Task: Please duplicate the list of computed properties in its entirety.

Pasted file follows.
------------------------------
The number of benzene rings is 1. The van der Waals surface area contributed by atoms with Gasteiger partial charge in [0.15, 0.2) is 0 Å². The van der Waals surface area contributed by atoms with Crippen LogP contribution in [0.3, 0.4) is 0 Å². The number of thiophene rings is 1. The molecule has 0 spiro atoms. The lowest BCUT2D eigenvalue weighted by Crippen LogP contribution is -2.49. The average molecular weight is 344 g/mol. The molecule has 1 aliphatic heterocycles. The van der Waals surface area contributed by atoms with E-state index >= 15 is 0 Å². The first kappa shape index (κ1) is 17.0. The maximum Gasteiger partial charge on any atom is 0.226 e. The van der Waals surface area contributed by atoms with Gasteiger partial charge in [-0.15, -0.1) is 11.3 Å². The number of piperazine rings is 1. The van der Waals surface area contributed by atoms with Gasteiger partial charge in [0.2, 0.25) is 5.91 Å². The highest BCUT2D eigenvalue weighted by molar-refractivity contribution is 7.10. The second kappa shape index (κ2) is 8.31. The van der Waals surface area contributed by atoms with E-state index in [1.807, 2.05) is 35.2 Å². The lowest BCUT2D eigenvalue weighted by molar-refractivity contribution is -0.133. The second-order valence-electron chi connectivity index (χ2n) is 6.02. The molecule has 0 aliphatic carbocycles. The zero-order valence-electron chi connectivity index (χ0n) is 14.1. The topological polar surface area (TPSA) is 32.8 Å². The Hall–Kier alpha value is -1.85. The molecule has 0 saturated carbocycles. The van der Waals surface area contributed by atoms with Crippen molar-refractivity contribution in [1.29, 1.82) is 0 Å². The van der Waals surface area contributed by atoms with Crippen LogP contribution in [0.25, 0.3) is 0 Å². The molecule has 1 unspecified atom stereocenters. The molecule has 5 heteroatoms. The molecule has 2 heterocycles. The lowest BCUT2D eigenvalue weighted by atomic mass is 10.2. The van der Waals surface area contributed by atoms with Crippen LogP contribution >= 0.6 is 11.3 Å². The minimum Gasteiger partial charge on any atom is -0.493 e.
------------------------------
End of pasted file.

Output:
The number of benzene rings is 1. The van der Waals surface area contributed by atoms with Gasteiger partial charge in [0.15, 0.2) is 0 Å². The van der Waals surface area contributed by atoms with Crippen LogP contribution in [0.3, 0.4) is 0 Å². The number of thiophene rings is 1. The molecule has 0 spiro atoms. The lowest BCUT2D eigenvalue weighted by Crippen LogP contribution is -2.49. The average molecular weight is 344 g/mol. The molecule has 1 aliphatic heterocycles. The van der Waals surface area contributed by atoms with E-state index >= 15 is 0 Å². The first kappa shape index (κ1) is 17.0. The maximum Gasteiger partial charge on any atom is 0.226 e. The van der Waals surface area contributed by atoms with Gasteiger partial charge in [-0.15, -0.1) is 11.3 Å². The number of piperazine rings is 1. The van der Waals surface area contributed by atoms with Gasteiger partial charge in [0.2, 0.25) is 5.91 Å². The highest BCUT2D eigenvalue weighted by molar-refractivity contribution is 7.10. The second kappa shape index (κ2) is 8.31. The van der Waals surface area contributed by atoms with E-state index in [1.807, 2.05) is 35.2 Å². The lowest BCUT2D eigenvalue weighted by molar-refractivity contribution is -0.133. The second-order valence-electron chi connectivity index (χ2n) is 6.02. The molecule has 0 aliphatic carbocycles. The zero-order valence-electron chi connectivity index (χ0n) is 14.1. The topological polar surface area (TPSA) is 32.8 Å². The Hall–Kier alpha value is -1.85. The molecule has 0 saturated carbocycles. The van der Waals surface area contributed by atoms with Crippen molar-refractivity contribution in [1.29, 1.82) is 0 Å². The van der Waals surface area contributed by atoms with Crippen LogP contribution in [0.25, 0.3) is 0 Å². The molecule has 1 unspecified atom stereocenters. The molecule has 5 heteroatoms. The molecule has 2 heterocycles. The lowest BCUT2D eigenvalue weighted by atomic mass is 10.2. The van der Waals surface area contributed by atoms with Crippen LogP contribution >= 0.6 is 11.3 Å². The minimum Gasteiger partial charge on any atom is -0.493 e.